In mid-2005, Data Return started the project in one data center, doing a lot of testing and planning up front. "We began with a fairly small implementation but with an eye to expanding it rapidly," Lochhead says. Today, Data Return has adapted virtualization in its Dallas and San Francisco data centers, but has not yet implemented it in the London center. "Technically, it hasn't been that hard to roll out," he says. "The toughest part was a change of culture and a change in the way of doing things for the technical people. We have this virtual layer that enables them to do a lot of things they couldn't do in the past. They have to get used to dealing in that environment."

As a pioneer in virtualized hosting, Data Return was initially worried that the market might not be ready or willing to operate in a virtual environment as well. "We were afraid people would not be willing to run production-level servers in a virtual environment," Lochhead says. "What we found, however, is that a vast majority of customers already have some kind of VMware in their environment, so it hasn't been as difficult to sell as we expected."

Even midsize customers, which normally require less computing power and have far smaller IT budgets than Fortune 1000 companies, are primed for virtualization, Lochhead believes. In fact, Data Return is rolling out a new utility-enabled managed services platform called Infinistructure to pursue the midsize market.

Next page: A Powerful Benefit

A Powerful Benefit


For Data Return, one of the major, and largely unexpected, benefits of virtualization has been a reduction in cooling costs while optimizing server density needs. "When we started looking at energy efficiencies and power costs, they weren't really high on my list of things that were important," Lochhead admits. "But as we rolled it out, I started to realize how big a lever it could be."

Lochhead says that the combination of virtualization and the AMD Opteron processors' low power requirements keep power and cooling costs down, and enable the company to achieve a smaller footprint with greater rack density. Consequently, it can keep prices down—a key factor for survival in the managed-service provider marketplace.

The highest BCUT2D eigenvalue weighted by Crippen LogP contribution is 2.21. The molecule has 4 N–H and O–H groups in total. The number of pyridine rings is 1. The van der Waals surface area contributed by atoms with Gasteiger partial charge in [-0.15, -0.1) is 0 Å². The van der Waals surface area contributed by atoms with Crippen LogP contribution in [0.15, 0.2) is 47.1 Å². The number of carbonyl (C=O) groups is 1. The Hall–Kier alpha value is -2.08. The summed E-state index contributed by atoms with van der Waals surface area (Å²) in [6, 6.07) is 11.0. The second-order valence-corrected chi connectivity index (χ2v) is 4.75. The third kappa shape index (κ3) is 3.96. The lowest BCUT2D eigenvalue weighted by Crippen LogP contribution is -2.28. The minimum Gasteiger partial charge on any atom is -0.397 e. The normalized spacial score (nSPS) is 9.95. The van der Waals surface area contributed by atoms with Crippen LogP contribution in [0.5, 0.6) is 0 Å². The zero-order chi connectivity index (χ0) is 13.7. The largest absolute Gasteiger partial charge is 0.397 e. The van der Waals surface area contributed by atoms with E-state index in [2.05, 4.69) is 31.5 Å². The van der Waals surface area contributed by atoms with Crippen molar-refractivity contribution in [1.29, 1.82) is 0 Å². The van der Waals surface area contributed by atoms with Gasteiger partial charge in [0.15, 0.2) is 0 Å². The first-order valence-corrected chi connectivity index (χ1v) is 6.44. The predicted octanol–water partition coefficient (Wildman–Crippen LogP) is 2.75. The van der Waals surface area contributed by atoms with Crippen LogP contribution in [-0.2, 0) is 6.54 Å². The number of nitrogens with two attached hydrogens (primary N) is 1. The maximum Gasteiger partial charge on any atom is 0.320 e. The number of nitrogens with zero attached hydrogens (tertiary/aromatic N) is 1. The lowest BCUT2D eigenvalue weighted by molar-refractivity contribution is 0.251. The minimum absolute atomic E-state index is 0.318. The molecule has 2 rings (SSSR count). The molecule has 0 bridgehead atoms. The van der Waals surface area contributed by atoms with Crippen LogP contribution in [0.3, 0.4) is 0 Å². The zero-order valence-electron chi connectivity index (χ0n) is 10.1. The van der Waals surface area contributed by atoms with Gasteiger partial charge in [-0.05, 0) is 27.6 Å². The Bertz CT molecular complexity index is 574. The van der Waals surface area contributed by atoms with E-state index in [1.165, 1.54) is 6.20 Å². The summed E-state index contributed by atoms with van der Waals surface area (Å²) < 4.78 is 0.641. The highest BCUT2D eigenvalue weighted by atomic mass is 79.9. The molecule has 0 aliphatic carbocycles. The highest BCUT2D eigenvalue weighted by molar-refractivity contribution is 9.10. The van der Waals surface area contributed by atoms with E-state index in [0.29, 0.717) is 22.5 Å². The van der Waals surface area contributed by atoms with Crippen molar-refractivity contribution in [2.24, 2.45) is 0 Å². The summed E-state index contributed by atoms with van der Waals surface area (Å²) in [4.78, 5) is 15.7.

Within the company, data center staffers have become focused on cooling and related cost issues. "The guys running the data center know exactly what's going on, so they understand we really have to maximize those finite resources, especially in the hosting business," Lochhead says. Soon after the implementation, data center staffers started gauging "how many dollars they were getting for however much cooling and power they were expending on a given server," he says.

"Virtualization fits great for that because you're maximizing your space, and you're using the CPU capacity you have in one box rather relying on 10 boxes where you're using only 10% of their CPUs," Lochhead says. "One of the guys in charge of our data center has a big spreadsheet. He did the math and concluded that depending on the type of server we're retiring, what kind of workload it has, and how many servers we can consolidate, we could save between 50% and 70% on our power and cooling bills if we were to virtualize all of our server farms."

The upshot of all this, according to Lochhead: "What we ended up with was addressing more than just the computing requirements for customers. We ended up creating a new platform for ourselves and continue to discover new ways to use virtualization in the data center. It's really becoming our primary platform."